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Just how common are emergency room errors? Why do they happen?

Emergency room errors are surprisingly common across the United States. It’s believed that between 5% and 10% of all emergency room visits are subject to a medical mistake of some kind.

With over 100 million emergency room visits a year, that means that there could be as many as 10 million mistakes. It’s particularly troublesome in emergency rooms, because patients there may be at the greatest risk of serious injury or death and already be in a weakened state.

What are the most common emergency room mistakes?

The most common emergency room mistakes include:

  • Medication errors
  • Failing to take patients’ symptoms seriously
  • Misdiagnosis

For example, a young woman who comes into an emergency room complaining of chest pain might be written off as having a panic attack, but a closer look might show that she’s actually having a heart attack. If the patient isn’t given the right tests, then she could be misdiagnosed and released, which potentially could lead to her death.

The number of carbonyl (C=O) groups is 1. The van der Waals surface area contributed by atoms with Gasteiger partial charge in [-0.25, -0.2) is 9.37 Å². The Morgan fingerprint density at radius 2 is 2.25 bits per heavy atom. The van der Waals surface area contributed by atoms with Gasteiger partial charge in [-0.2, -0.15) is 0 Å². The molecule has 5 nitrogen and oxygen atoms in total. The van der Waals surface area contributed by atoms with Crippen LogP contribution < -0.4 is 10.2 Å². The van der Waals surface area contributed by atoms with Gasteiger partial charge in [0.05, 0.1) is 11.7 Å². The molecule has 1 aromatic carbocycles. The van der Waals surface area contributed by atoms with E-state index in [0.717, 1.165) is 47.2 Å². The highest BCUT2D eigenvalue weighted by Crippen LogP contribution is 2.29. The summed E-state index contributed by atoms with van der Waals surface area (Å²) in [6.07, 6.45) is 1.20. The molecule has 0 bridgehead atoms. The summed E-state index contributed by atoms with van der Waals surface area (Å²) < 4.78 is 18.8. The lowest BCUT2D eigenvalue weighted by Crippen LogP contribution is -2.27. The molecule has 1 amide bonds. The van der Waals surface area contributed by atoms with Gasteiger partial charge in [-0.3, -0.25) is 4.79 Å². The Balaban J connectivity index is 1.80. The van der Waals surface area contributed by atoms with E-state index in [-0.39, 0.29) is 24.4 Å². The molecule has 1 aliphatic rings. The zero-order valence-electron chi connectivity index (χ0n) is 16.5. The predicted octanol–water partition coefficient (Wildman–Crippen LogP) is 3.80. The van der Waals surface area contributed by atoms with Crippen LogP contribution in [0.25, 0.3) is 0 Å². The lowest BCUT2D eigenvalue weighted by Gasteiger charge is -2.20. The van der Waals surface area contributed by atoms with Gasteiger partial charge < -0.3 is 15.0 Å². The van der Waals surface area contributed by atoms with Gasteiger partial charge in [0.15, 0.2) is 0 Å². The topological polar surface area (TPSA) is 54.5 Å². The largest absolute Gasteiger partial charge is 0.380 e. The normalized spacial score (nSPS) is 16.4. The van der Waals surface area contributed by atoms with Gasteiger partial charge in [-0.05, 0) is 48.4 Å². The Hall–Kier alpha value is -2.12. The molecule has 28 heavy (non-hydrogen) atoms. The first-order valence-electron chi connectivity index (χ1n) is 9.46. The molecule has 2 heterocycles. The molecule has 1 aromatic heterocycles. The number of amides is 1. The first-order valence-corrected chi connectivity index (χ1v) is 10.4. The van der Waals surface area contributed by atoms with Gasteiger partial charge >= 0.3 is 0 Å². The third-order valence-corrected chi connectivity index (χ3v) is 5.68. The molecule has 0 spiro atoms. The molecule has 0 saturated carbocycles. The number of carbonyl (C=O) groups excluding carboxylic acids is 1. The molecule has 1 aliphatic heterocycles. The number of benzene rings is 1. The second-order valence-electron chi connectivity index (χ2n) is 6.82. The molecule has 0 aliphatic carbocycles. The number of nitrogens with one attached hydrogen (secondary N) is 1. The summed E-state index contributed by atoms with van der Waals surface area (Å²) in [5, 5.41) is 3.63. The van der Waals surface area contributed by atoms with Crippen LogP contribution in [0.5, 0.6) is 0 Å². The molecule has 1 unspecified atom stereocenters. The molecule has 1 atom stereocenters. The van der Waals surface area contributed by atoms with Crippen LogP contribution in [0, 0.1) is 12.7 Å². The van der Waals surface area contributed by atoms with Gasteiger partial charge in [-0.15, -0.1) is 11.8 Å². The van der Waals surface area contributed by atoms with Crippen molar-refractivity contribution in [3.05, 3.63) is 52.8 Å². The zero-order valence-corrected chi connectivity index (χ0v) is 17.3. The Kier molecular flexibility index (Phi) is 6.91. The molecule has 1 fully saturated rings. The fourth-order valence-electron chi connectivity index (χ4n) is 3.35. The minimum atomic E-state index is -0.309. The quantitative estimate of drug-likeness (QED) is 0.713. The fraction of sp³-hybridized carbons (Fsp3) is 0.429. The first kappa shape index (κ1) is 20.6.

Why do these kinds of mistakes happen in emergency rooms?

Emergency rooms are busy places where there is a potential for extremely stressful days and nights. Despite that, emergency rooms are chronically understaffed and may not have access to all the equipment needed for a diagnosis on the spot. Overcrowding, another serious problem, may meant that the doctors and nurses have to split their time among far too many patients.

Rushing from one patient to another means that everyone receives attention, but the medical team may not spend enough time with the patients to really understand their symptoms or background. This may lead to serious, even deadly, mistakes.

What should you do if you have to go to an emergency room?

If you have to go to the emergency room, be sure of your symptoms. Write them down and be assertive. Let the medical team know what’s happening and know which medications you’re on, your medical history and how long this problem has been bothering you. Don’t downplay your symptoms, either. By being an advocate for your health, you’ll have a better chance of getting the help you need. If the team doesn’t seem to want to listen, go seek a second opinion.

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